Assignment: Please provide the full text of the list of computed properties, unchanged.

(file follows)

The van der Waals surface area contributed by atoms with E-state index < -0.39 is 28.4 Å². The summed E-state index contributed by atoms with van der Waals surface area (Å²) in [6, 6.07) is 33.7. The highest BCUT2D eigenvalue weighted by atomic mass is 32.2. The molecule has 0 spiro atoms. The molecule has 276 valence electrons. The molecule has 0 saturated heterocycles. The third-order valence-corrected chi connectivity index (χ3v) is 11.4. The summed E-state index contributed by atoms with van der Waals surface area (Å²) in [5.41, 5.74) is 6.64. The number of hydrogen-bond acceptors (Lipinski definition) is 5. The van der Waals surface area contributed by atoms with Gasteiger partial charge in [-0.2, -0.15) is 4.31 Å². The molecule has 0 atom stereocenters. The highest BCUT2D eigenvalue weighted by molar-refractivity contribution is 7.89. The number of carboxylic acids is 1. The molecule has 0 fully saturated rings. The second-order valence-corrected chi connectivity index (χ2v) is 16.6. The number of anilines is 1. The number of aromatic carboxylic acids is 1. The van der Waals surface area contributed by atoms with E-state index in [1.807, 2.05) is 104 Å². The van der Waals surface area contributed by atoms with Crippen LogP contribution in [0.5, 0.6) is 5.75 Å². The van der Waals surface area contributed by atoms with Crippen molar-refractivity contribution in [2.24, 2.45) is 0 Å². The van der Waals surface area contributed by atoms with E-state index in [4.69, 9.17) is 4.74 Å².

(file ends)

The van der Waals surface area contributed by atoms with E-state index < -0.39 is 28.4 Å². The summed E-state index contributed by atoms with van der Waals surface area (Å²) in [6, 6.07) is 33.7. The highest BCUT2D eigenvalue weighted by atomic mass is 32.2. The molecule has 0 spiro atoms. The molecule has 276 valence electrons. The molecule has 0 saturated heterocycles. The third-order valence-corrected chi connectivity index (χ3v) is 11.4. The summed E-state index contributed by atoms with van der Waals surface area (Å²) in [5.41, 5.74) is 6.64. The number of hydrogen-bond acceptors (Lipinski definition) is 5. The van der Waals surface area contributed by atoms with Gasteiger partial charge in [-0.2, -0.15) is 4.31 Å². The molecule has 0 atom stereocenters. The highest BCUT2D eigenvalue weighted by molar-refractivity contribution is 7.89. The number of carboxylic acids is 1. The molecule has 0 fully saturated rings. The second-order valence-corrected chi connectivity index (χ2v) is 16.6. The number of anilines is 1. The number of aromatic carboxylic acids is 1. The van der Waals surface area contributed by atoms with E-state index in [1.807, 2.05) is 104 Å². The van der Waals surface area contributed by atoms with Crippen LogP contribution in [0.5, 0.6) is 5.75 Å². The van der Waals surface area contributed by atoms with Crippen molar-refractivity contribution in [2.24, 2.45) is 0 Å². The van der Waals surface area contributed by atoms with E-state index in [4.69, 9.17) is 4.74 Å².